Does owning a computer make you a computer programmer? Of course not. What about standing in a kitchen? Does that make you a chef? Nope; definitely not. And despite what some people may think, owning a handgun does not make you a criminal or a murderer.
The same principles hold true for preppers.
I remember having a series of “ah-ha” moments when I first began to recognize the need for prepping. I distinctly remember feeling overwhelmed at the amount of stuff that I felt we needed to buy. We didn’t have enough food to last our family for a couple of weeks, much less six months. We didn’t have any water beyond the few bottles in the fridge that we’d take to soccer games, etc. And the only ammunition we had was that which was left over after last hunting season. Wow! We needed to buy, buy, buy.
And that’s what we did. We budgeted, saved, and bought. Laura, who has always been thrifty, began aggressively saving coupons and buying a few extra items with each trip to the grocery store. If cans of green beans were on sale, she’d buy an extra one, two, even ten cans of them. If she had coupons for an item that we may need, she bought it. Shopping at bulk discount stores became the norm.
I began to slowly acquire some additional items that we may need as well. With each paycheck, I’d buy 100 rounds of ammunition or a $50 worth of bandages and other medical supplies and equipment. We slowly started to acquire prepping supplies. But that wasn’t enough.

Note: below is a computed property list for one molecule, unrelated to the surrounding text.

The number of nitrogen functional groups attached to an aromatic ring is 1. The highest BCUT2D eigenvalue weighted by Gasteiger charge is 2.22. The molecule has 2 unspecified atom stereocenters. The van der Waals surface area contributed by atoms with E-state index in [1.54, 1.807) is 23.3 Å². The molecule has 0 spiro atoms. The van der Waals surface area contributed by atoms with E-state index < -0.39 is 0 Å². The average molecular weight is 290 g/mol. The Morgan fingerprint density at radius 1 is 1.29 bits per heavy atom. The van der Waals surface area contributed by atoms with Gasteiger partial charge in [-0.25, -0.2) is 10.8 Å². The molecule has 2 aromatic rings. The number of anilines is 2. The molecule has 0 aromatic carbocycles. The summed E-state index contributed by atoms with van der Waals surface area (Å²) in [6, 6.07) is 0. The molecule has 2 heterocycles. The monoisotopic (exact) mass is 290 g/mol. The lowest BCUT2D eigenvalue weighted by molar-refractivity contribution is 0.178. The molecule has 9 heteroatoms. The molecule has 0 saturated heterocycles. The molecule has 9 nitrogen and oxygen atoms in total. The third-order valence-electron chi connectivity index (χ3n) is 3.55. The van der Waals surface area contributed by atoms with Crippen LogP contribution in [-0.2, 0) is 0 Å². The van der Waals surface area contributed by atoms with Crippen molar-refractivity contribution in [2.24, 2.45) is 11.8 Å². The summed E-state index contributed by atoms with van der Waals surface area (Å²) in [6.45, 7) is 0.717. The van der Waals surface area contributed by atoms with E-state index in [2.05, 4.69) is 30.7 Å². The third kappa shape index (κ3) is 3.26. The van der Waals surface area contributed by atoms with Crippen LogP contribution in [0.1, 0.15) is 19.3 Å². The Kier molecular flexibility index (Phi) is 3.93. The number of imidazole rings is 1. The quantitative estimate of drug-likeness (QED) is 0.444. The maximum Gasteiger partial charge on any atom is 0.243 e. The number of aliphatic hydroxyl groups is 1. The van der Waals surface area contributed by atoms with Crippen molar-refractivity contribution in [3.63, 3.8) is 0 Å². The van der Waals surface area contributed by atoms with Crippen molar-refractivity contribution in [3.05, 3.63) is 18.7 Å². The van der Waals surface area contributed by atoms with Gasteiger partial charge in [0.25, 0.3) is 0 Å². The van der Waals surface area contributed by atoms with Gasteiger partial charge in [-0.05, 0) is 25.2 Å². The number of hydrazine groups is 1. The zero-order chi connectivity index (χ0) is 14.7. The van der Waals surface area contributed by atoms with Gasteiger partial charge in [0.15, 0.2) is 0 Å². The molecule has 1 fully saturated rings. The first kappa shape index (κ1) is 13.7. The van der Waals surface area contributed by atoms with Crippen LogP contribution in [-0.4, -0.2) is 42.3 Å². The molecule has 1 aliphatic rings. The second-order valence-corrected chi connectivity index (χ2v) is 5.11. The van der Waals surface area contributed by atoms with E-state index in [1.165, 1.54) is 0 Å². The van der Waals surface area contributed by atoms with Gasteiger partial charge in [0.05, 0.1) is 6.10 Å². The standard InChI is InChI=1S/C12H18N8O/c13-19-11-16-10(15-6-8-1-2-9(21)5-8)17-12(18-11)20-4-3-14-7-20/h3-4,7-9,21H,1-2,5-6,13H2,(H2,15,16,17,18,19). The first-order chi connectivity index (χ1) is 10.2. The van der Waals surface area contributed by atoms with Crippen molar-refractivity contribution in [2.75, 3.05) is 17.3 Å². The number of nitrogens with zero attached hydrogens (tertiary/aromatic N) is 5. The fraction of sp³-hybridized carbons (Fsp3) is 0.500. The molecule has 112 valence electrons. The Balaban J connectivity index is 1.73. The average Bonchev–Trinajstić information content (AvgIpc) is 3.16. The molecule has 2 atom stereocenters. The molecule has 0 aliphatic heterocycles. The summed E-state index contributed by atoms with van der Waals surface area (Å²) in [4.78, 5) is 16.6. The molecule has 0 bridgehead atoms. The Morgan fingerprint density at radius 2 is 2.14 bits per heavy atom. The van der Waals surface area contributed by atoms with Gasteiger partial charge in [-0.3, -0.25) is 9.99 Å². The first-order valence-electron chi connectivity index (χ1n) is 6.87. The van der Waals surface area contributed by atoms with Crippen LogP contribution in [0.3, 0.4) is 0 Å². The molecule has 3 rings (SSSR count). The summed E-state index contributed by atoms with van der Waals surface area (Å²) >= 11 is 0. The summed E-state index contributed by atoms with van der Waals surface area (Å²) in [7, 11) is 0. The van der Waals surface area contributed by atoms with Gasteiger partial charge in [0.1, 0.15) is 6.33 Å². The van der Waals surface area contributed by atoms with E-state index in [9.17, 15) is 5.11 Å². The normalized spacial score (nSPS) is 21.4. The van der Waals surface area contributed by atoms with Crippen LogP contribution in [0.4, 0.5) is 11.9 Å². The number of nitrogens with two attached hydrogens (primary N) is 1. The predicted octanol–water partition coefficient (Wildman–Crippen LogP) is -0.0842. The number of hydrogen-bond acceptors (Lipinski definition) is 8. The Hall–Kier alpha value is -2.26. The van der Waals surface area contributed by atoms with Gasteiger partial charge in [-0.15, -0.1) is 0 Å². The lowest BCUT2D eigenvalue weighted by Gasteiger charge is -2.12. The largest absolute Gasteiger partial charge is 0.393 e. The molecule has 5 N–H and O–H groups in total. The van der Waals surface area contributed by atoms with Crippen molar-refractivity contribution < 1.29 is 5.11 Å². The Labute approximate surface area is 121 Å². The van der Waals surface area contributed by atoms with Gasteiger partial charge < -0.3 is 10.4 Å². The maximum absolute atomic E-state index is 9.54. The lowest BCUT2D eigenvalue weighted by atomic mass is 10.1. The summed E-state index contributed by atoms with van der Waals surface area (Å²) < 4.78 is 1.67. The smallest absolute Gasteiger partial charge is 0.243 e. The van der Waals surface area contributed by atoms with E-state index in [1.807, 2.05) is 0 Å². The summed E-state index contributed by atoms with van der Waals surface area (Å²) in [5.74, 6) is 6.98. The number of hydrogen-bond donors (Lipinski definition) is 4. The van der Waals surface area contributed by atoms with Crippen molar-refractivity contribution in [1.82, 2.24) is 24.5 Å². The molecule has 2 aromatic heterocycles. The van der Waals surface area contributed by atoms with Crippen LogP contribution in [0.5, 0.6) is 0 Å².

Knowledge is Power
It didn’t take long for us to realize that there was more to prepping than acquiring stuff. As good as that is, it’s not enough.
Laura began to dive into research like she was preparing to defend a doctoral thesis. She read about food storage techniques. She learned about wild edibles with medicinal values. She investigated how we could become more self-sufficient as a family.
My approach was a bit different, though just a fervent. I began learning more primitive skills. I learned fire building techniques, how to tie useful knots, and how to harvest and dress animals. I learned navigational skills and what should go into a bug-out-bag.
The majority of the skills we were learning were complementary to one another. But we did have some overlap and cross-training. We attended a wilderness medical training class together. She shared with me how to recognize some wild edibles and I showed her how to field dress a deer.
We were growing as preppers.
Perfect Practice Makes Perfect
Supplies and knowledge are a great start. It’s more than the vast majority of people have done and if you stop there, you’re still way ahead of the curve.
But there’s more that you can do to prepare. I’ve mentioned this many times before in various posts but it’s worth mentioning again.
You’ve got to practice your skills. An analogy illustrates my point. I can buy an abdominal exercise machine. I can even read the instruction manual and watch the video that comes with the machine. But until I start using it, there will be no change to my mid-section. The equipment and knowledge will help me to prepare to get in shape, but it’s not until I start using the machine that my body will respond.
Equipment and knowledge are good first steps, but you’ve got to put your knowledge and supplies to use.
Store what you eat and eat what you store. Practice building fires without matches. Go to the firing range and hone your shooting skills. That’s when you’ll feel like you’re really make progress.